But it may actually be worse than it seems on the surface.
While the benchmark S&P 500 has fallen nearly 5% over the past week, the damage is actually much more widespread. Two-thirds of the stocks in the index are actually down more than 10% from their recent highs, which means they meet the traditional definition of a correction, according to analysis from CNBC.
CNBC also found that, as of Wednesday’s market close, 142 stocks in the S&P 500 were in a bear market — meaning they’d dropped 20% from recent peaks. That’s 28% of the index.
These developments should hardly surprise anyone who has closely followed the stock market over the past several months. Mega-cap tech stocks— which carry heavy weights in stock indexes— have led the charge higher, masking mounting weakness in smaller companies.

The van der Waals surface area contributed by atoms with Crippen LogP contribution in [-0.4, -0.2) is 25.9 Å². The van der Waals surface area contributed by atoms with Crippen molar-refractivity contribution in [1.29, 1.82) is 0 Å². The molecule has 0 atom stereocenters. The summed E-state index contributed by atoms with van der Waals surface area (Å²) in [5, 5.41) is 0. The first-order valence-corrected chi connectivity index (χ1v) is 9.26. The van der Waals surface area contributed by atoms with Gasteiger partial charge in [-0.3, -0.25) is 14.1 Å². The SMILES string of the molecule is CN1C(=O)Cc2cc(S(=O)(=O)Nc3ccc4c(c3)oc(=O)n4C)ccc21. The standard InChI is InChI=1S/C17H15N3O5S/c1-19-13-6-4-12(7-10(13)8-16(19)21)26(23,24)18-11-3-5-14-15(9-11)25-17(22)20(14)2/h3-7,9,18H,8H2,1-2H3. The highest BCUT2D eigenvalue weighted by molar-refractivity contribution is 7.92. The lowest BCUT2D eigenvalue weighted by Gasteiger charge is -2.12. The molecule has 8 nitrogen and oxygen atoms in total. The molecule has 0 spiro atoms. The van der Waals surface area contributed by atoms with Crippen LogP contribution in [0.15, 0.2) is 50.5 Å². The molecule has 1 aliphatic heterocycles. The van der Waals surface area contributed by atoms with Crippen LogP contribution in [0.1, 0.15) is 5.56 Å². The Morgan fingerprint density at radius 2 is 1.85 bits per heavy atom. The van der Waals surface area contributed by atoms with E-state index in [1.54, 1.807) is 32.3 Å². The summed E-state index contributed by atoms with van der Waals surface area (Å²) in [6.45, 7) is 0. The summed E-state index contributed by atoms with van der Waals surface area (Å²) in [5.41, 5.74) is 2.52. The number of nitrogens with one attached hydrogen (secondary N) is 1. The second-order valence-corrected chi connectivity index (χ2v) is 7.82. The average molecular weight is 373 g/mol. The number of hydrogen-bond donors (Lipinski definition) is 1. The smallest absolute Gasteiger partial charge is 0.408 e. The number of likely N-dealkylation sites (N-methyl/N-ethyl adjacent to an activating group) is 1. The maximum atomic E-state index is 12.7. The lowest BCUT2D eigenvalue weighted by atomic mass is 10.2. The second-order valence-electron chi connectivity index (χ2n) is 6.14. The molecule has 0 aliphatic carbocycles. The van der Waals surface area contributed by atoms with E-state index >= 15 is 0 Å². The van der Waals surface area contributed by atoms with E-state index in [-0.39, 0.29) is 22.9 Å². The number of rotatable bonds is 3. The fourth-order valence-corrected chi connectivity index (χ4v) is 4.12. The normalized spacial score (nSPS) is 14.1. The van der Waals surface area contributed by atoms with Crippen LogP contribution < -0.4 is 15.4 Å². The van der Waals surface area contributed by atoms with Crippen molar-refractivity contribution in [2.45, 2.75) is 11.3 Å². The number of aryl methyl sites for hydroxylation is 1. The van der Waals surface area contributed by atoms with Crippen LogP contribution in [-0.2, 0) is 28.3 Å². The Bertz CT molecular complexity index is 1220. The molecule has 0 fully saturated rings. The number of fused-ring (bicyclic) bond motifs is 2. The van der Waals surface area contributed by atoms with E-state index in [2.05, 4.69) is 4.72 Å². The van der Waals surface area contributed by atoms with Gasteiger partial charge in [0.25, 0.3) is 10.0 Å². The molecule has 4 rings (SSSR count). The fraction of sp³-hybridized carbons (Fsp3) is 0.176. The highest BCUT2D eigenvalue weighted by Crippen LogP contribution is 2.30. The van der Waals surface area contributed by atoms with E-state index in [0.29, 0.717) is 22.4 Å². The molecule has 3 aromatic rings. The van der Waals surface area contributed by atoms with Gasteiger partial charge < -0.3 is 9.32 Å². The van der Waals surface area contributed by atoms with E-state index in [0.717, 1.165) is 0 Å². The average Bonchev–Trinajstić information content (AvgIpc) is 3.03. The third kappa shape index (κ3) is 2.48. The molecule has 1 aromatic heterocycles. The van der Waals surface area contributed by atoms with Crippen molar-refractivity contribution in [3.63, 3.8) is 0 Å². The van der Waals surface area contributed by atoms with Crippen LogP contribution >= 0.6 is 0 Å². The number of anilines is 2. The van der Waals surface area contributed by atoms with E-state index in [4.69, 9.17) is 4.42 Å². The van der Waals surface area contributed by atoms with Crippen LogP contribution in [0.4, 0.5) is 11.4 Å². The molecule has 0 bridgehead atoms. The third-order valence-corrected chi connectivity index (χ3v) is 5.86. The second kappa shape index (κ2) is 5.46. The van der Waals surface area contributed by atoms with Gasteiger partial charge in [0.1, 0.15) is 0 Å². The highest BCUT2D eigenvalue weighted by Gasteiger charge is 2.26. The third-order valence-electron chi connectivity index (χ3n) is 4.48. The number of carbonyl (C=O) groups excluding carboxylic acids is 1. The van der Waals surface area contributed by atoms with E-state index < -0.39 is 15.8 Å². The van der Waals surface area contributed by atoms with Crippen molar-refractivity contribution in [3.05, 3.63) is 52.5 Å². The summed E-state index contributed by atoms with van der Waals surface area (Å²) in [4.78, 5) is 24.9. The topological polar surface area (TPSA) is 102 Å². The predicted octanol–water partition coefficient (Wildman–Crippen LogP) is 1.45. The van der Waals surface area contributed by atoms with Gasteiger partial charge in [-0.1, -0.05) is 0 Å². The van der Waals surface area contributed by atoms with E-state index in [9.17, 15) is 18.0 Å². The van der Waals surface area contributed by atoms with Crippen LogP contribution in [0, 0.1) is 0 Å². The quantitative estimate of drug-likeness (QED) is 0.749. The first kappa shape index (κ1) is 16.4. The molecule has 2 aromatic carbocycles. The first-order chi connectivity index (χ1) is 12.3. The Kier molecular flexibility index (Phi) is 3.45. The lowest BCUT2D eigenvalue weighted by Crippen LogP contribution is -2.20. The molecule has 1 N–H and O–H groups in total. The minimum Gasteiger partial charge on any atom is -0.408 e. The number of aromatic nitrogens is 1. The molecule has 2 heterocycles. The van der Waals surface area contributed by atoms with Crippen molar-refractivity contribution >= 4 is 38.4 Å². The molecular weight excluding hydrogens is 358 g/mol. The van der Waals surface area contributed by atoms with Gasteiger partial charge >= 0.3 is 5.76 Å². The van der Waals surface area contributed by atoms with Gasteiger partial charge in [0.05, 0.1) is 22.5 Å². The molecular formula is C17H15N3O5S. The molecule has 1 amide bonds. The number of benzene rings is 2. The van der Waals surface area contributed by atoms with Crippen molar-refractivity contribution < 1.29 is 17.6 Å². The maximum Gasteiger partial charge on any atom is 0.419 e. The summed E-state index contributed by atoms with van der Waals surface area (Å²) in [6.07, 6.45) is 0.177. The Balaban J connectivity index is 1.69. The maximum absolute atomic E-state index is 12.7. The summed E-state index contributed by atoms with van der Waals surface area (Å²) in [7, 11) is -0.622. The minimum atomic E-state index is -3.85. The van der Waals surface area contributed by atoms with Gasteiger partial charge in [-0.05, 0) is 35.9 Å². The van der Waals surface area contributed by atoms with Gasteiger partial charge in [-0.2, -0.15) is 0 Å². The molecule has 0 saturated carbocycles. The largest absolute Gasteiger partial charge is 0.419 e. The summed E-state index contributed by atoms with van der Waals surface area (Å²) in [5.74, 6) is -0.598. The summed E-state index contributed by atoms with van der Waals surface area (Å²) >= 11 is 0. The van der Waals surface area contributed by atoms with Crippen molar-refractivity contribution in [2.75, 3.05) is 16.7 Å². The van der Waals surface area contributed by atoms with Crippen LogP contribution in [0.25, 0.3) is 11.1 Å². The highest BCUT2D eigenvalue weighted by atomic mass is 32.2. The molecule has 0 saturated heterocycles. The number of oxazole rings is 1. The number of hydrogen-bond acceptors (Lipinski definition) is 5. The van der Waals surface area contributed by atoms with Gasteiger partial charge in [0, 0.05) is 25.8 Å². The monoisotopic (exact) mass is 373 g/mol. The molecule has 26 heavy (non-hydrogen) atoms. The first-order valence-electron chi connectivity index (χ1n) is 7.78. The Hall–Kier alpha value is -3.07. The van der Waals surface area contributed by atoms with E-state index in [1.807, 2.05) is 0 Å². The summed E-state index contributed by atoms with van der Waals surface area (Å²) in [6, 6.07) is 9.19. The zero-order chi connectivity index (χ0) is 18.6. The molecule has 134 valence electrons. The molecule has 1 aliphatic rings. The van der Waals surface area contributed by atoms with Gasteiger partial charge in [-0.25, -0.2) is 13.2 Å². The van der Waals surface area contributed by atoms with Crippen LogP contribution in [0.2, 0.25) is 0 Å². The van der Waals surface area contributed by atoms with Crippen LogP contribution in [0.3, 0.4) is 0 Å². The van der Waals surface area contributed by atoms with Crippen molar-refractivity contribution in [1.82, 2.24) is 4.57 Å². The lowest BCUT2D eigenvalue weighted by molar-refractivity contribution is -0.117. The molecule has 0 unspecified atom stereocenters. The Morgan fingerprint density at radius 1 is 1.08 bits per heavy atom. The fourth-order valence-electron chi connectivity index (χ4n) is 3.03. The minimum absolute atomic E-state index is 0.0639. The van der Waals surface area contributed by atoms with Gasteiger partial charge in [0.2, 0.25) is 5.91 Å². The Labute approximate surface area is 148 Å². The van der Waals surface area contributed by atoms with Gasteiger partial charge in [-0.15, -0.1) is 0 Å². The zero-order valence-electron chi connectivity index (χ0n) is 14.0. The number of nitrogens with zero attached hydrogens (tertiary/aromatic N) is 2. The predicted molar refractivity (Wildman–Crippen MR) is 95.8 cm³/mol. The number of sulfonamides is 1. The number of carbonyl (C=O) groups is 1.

The warnings signs were there. Morgan Stanley has been particularly adamant about the long-running breakdown in market breadth, which measures how many stocks are advancing versus the number declining.
When it comes to breadth, the thinking is straightforward: When fewer stocks are doing the lifting, that’s a bearish signal for the market.
It’s something that has also caught the eye of Vincent Deluard, a macro strategist at INTL FCStone. He recently noted that record highs for stocks during periods of low breadth had historically occurred near the end of bull markets. And he cites the market collapses of 2000 and 2007 as the most contemporary examples.
Deluard is perhaps most concerned about the ongoing breakdown in the so-called FAANG group, which consists of Facebook, Apple, Amazon, Netflix, and Alphabet. Those juggernauts have been among the hardest hit during the sell-off, spurring